My last two relationships have been with men who liked to be in control and get their own way. In the first relationship, with a man I have referred to in other blog posts as Mr Control (How To Date An Arsehole, The Cat’s Whiskers), the last few months of this two-year relationship made it clear that I had dodged a bullet when he ended the relationship (as he wanted to be single). Only with hindsight did I recognise just how controlling he had been, and how much I had compromised myself within the relationship to keep the peace. Though I felt the usual sadness experienced after a break up, I was able to quickly pick myself up and get myself back out there… walking straight into a relationship with another controlling man, who I will refer to as The Boss, as he was indeed my boss at work. The difference is The Boss was coercively controlling and getting involved with him was the biggest mistake of my life. As I had had a relationship with a controlling man before, why was I not able to see the signs sooner to avoid getting involved with yet another man who likes to control? The answer is the charm offensive. Defined as ‘a campaign of flattery, friendliness, and cajolement designed to achieve the support or agreement of others,’ I was charmed into the relationship, and my love blinkers prevented me from discerning his true nature and just how catastrophic this relationship would prove to be. Coincidently, Mr Control and The Boss shared the same birthday but they also shared other traits too. I obviously have a type – handsome, highly intelligent, ambitious, witty, charismatic men. Both men were emotionally intelligent, able to engage in thoughtful discussions, and could be supportive and considerate when they wanted to be. As happy as I was at times within each relationship, neither relationship could ultimately go the distance once I realised the different ways they tried to manipulate and control me. I’m an independent strong-minded woman and although I will make compromises for the sake of a healthy, happy relationship, I will always naturally rebel against efforts to control me unnecessarily. I want to be in a relationship with an equal, a loving partner, not a dictator who expects to always get their own way and punishes when you don’t toe the line.
My relationship with The Boss is a long and complicated story that I have blogged about extensively since I left him in April 2018. You can read about it on my About Me page and various blog posts such as How To Date An Arsehole, Gaslighting Survival Guide and Dear Dubai Ex: Closure. Our relationship took place in Dubai, a hypocritical Middle-Eastern city where everything is skewed in favour of men and the rights of women are a joke. As such, he got away with professional misconduct and emotionally abusive behaviour. Controlling and coercive behaviour is an offence in the UK. The law recognises the harm that the cumulative impact of controlling and coercive behaviour can have. It is an offence if the behaviour has a serious effect on the victim, i.e. causes serious alarm or distress which has a substantial adverse effect on their day-to-day activities. For example, two years in to the relationship, there was an incident in which The Boss did something that he knew would hurt me to punish me for chatting to a male colleague at a staff party. I was so devastated, I instructed him to leave me alone, and to go through my line managers if there was a work issue to be dealt with. The Boss ignored my request, summoned me to a meeting in work to tell me there had been a silly complaint about me. He pretended he had done nothing wrong, that I had not requested to be left alone, and tried to manipulate me into compliance by telling me he had my back, implying I should be grateful for his support. This is a textbook example of gaslighting and was not the first time he had caused conflict with his unacceptable behaviour and then tried to manipulate me back in to submission. Unfortunately two years of dealing with this kind of behaviour had taken its toll, I had a breakdown and left Dubai for a week during term time to try to get my head together. I did go back for the kids I taught but I was broken. I managed a couple more months but he pushed me too far and eventually I spoke up to put an end to the situation. This relationship negatively impacted my mental health, my physical wellbeing, my relationships with others and my career. Far too many things happened in the relationship and post-break-up for me to discuss in this post; I’ve only ever shared as much as I felt I needed to to be believed, and to help others who may be in similar abusive situations. The point of this post is not to ‘dish dirt’ but instead to highlight what coercive control is.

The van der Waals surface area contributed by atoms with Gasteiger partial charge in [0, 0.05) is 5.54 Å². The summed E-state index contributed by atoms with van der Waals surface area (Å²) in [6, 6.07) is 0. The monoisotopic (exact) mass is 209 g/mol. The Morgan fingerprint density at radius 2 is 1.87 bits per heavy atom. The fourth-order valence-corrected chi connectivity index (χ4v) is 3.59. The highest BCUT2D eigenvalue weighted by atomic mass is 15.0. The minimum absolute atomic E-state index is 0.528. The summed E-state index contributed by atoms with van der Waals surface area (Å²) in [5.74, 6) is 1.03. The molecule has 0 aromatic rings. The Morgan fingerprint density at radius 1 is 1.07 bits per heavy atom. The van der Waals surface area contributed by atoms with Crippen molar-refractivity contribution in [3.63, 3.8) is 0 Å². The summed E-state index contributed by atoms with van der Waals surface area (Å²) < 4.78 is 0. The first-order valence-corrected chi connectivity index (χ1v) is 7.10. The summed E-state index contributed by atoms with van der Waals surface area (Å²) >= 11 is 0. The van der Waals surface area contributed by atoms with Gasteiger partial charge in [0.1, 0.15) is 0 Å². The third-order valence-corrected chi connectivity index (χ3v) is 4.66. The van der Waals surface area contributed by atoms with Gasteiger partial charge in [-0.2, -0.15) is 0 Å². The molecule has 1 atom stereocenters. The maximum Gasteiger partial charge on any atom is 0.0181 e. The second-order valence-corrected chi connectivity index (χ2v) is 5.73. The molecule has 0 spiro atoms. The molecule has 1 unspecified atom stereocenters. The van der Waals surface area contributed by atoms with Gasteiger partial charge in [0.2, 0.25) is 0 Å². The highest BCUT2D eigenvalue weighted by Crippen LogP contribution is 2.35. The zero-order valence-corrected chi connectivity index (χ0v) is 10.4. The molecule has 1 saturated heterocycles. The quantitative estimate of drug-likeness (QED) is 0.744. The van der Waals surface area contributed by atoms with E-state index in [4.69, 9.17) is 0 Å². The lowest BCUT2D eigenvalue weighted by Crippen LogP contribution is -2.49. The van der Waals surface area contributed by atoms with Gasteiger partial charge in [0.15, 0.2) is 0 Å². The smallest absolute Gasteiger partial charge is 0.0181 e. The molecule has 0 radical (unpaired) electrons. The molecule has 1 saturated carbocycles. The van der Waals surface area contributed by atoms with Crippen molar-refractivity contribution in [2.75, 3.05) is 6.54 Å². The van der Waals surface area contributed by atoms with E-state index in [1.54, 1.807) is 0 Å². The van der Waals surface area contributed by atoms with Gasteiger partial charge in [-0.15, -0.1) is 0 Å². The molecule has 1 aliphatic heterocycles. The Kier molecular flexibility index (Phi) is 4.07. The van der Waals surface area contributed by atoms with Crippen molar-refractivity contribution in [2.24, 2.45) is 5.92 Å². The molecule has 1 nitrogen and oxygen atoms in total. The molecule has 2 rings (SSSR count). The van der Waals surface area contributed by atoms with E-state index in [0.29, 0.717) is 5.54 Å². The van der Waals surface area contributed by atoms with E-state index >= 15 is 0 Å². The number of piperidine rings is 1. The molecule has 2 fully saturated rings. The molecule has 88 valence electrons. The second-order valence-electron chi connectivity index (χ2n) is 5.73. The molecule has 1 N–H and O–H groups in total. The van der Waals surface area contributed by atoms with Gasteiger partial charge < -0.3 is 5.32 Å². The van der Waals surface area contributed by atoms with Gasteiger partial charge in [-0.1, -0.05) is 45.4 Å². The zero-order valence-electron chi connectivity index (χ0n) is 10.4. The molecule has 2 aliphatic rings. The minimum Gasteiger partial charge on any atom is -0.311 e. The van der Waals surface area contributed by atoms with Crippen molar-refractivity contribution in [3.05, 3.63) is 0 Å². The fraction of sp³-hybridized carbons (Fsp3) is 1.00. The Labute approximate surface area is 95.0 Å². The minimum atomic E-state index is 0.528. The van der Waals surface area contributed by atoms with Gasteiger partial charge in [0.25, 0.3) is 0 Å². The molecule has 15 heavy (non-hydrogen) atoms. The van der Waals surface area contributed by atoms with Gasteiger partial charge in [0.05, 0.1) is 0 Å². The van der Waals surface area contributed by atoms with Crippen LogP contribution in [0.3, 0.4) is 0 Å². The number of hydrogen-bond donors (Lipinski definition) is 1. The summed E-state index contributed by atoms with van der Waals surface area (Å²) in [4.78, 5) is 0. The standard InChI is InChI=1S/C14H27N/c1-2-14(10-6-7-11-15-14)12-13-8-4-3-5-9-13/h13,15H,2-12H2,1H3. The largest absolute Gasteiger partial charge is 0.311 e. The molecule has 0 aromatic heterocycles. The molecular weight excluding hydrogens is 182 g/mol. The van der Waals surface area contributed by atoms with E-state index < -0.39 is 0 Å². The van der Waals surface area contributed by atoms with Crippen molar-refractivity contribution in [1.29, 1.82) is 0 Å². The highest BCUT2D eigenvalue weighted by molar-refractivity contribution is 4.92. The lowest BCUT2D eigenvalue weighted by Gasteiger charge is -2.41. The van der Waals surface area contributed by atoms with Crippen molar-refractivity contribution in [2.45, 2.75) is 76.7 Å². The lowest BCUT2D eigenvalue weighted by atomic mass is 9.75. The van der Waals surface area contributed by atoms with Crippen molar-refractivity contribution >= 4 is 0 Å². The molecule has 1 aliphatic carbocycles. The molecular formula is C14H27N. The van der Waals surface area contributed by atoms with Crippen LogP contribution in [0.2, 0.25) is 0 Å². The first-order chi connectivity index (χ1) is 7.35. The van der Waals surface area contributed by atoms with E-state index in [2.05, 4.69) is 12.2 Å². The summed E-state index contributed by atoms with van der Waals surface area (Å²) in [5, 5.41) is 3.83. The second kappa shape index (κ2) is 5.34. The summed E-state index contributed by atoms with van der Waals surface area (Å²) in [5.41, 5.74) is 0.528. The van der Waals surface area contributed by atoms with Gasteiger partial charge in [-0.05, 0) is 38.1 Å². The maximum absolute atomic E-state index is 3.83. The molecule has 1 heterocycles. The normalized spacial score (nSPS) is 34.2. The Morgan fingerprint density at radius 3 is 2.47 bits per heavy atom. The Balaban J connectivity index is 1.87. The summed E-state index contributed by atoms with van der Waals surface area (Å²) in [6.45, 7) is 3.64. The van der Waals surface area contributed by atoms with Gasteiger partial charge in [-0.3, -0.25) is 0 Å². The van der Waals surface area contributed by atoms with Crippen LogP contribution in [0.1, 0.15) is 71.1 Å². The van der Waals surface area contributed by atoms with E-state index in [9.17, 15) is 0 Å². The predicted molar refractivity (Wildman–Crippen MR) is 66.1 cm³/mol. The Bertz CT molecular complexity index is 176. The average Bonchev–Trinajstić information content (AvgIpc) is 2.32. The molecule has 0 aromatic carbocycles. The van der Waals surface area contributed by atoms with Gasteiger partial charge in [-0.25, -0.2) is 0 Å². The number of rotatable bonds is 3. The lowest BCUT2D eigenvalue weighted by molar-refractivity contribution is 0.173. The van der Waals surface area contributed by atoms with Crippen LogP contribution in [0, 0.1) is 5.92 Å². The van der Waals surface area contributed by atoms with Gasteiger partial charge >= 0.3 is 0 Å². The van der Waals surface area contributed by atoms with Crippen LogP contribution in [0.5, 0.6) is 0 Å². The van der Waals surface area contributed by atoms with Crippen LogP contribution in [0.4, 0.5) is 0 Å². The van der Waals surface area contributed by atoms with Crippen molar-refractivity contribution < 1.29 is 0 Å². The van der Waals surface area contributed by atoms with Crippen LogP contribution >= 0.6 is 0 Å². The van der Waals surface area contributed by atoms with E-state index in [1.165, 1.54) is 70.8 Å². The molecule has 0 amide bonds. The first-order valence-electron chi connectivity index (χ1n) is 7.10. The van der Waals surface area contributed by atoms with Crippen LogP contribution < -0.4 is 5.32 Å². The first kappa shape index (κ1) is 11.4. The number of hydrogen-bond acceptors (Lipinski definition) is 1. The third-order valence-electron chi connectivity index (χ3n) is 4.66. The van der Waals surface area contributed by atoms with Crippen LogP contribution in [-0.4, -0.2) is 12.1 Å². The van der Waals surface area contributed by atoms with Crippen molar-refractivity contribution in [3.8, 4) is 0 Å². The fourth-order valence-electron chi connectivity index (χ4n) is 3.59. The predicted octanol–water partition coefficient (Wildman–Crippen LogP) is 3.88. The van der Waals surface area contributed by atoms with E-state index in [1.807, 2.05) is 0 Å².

Some warning signs of a controlling partner to watch out for:
being love-bombed at the beginning of the relationship – over the top gestures, excessive compliments. This is the charm offensive used to sucker you in. Both Mr Control and The Boss did this with me.
wanting to be with you all of the time. You feel flattered that they want you by their side all the time but it’s just their way of taking you over. Ensure you have time for yourself and your friends. Mr Control ended up isolating me from my friends because we spent so much time together and he didn’t like my friends.
messaging constantly – you may like the fact they want to chat so much but they may be checking up on you, monitoring your activities and who you are with.
telling you what to wear, how your hair should be and what your weight should be. Not OK.